• Jim Broderick, Sales Rep | Patrick Burke, Broker | Vicky Boucher, Sales Rep




By definition: not to be revoked or recalled; unable to be repealed or annulled. 

Every offer in organized real estate has an irrevocable time and date, meaning until that time, the offer is firmly in the hands of the seller with the buyer, by definition, unable to revoke or repeal it. Or in the hands of the buyer, with the seller unable to revoke or repeal. 

There are a few (+/-) types of offers out there. 

Conditional Offers. Ie: conditional on financing, home inspection and/or sale of the buyer’s property. 

 Unconditional Offers. No conditions. The moment the seller signs on the dotted line, the house is sold pending until the closing or completion date. 

The irrevocable is essentially a gesture from the buyer to the seller. 

“Hey. How are things? Hope you’re well. Here is 

our offer. We’re nice so we’re going to give you until 

after dinner tomorrow to respond to us.”

Or there is this version:

“Here. Take this. You’ve got 125 minutes to 

make up your mind or else we’ll move on to 

another house.”

Recognizing that literally every offer is unique (the official math is: different property + different humans = unique), every irrevocable will come with its own backstory or intent. 

Some use it as a bully tactic. Others due to poor advice. Some are watching the wrong HGTV real estate program. Others have a REALTOR® who wants to play hardball. Others have lost out on the previous 9 deals and can’t wait anymore. 

Couple that with how the seller might interpret the irrevocable (expiry time) and you have unique. Some sellers will feel pressured with 24 hours while others only need 11 minutes. The variables are virtually endless. 

The Unfortunate Trend©

The Unfortunate Trend these days is when the intent of the irrevocable is misused by the listing Realtor. For example, an offer comes in and all of a sudden they need a 48 hour irrevocable. Or an offer comes in and all of a sudden Russell Realtor (a truly fictional character) needs a 24 hour irrevocable as well as 24 hours notice to show the home. While you wait for your 24 hours notice you find out that an offer came in. And THAT offer didn’t require 24 hours irrevocable because the sellers didn’t want to lose out. And then you find out that the home sold with the listing Realtor representing the buyer.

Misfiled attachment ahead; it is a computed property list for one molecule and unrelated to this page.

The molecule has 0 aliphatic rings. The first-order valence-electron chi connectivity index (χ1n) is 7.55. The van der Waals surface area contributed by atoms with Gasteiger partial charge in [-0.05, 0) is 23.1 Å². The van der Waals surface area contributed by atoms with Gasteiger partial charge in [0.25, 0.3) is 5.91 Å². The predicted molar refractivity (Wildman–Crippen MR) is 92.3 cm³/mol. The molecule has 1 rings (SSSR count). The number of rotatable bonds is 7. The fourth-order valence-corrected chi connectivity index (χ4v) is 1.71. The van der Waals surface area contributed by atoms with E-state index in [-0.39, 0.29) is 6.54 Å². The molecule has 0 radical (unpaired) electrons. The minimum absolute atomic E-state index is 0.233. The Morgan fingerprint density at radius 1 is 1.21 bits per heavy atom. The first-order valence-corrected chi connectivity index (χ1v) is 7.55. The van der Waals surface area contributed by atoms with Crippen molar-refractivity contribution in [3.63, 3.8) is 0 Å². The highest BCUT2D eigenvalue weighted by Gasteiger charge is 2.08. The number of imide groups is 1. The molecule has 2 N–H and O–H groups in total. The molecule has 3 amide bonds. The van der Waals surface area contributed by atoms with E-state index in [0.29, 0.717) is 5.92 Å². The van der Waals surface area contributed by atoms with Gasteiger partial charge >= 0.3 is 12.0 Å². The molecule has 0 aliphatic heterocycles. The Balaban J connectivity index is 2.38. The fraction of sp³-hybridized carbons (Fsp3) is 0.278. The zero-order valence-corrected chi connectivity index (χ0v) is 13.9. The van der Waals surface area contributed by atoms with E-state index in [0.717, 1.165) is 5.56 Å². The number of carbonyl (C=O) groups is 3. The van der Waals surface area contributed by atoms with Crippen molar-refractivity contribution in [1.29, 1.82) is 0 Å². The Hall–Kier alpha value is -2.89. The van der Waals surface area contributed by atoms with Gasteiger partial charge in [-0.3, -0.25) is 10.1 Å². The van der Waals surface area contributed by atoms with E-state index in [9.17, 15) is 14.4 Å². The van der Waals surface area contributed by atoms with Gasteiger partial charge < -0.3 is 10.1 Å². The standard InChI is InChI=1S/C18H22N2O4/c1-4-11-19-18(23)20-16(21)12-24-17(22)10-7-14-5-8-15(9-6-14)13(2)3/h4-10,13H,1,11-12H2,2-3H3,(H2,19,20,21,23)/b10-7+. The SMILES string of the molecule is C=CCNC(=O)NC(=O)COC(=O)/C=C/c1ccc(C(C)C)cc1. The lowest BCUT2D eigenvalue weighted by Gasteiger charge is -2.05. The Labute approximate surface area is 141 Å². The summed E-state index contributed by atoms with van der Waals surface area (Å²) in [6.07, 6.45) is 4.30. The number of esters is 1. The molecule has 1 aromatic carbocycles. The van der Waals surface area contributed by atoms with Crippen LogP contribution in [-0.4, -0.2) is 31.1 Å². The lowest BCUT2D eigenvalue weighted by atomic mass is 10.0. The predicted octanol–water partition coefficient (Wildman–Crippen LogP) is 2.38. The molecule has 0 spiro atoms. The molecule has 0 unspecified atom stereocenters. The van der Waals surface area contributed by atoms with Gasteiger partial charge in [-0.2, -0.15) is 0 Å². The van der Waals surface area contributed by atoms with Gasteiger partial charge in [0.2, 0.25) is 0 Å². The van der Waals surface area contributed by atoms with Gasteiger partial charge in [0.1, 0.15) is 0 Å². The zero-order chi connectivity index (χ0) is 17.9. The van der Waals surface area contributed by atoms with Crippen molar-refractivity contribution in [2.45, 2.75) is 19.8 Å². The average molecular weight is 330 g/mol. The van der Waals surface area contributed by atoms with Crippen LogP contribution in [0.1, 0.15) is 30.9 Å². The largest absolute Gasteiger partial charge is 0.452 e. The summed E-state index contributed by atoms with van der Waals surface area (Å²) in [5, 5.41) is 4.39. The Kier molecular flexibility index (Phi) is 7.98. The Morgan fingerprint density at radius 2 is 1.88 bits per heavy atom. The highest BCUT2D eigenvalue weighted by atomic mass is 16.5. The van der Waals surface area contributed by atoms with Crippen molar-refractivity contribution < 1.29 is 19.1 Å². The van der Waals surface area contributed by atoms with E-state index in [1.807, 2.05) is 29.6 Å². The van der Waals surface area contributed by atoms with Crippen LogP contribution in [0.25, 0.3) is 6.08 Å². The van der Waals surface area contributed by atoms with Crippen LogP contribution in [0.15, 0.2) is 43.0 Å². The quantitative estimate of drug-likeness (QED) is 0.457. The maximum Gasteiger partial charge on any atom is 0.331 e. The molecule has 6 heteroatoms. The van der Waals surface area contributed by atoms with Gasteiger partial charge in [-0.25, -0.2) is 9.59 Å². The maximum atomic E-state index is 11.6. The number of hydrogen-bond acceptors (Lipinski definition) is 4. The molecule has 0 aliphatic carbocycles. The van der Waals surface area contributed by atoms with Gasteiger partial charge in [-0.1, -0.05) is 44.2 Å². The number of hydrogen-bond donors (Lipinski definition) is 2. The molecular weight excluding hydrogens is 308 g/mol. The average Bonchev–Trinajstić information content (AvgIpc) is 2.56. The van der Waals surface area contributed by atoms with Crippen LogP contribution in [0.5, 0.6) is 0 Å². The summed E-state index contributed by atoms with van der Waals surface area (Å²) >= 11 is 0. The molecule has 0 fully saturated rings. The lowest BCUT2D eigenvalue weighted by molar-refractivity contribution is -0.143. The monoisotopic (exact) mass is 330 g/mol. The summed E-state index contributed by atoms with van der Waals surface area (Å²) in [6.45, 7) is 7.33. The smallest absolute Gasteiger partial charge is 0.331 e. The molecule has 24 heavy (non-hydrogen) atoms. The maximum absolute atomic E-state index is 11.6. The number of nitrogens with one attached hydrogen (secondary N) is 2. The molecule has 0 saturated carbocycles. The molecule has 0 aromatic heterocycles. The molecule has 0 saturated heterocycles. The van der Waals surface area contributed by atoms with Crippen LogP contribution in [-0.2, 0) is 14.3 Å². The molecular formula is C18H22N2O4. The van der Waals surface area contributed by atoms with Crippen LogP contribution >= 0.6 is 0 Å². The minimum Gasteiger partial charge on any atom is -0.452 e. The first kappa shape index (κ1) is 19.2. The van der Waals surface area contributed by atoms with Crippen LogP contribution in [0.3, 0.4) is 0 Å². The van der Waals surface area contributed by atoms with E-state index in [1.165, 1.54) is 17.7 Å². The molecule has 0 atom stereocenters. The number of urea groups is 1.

Not to disparage our industry because the vast majority of Realtors are well-intentioned professionals. But when scruples get put aside for revenue or lack of planning leads to missteps when activity leads to legitimate offers, there is a problem. And at the centre of the entire process is the listing Realtor. 

They should be at the helm steering the ship and offering wise counsel to their clients. 

So, if you are selling your home, make sure you and your Realtor are on the same page with regards to the offer process. Get the process in writing. Questions to ask:

What notice or advanced warning will we require for showings?

How will we handle offers? 

Will we have a pre-planned offer presentation date and time?

Will we require a certain irrevocability?

What will the Realtor do to recognize and leverage activity in YOUR favour?

What will the Realtor do when an offer comes in or is registered? 

How will they straddle the client/customer line if they are in multiple representation?

And remember. The irrevocable shouldn’t be a tool to exclude potential buyers or to manipulate a buyer who is standing at the table ready and willing to buy your home. 

Questions? Confusion? Need help? Reach out to us anytime. 

…and big appreciation to Hans-Peter Gauster for the great puzzle photo. You can find him on your favourite social platform! Except MySpace. He’s probably not there. 

Thanks for visiting!

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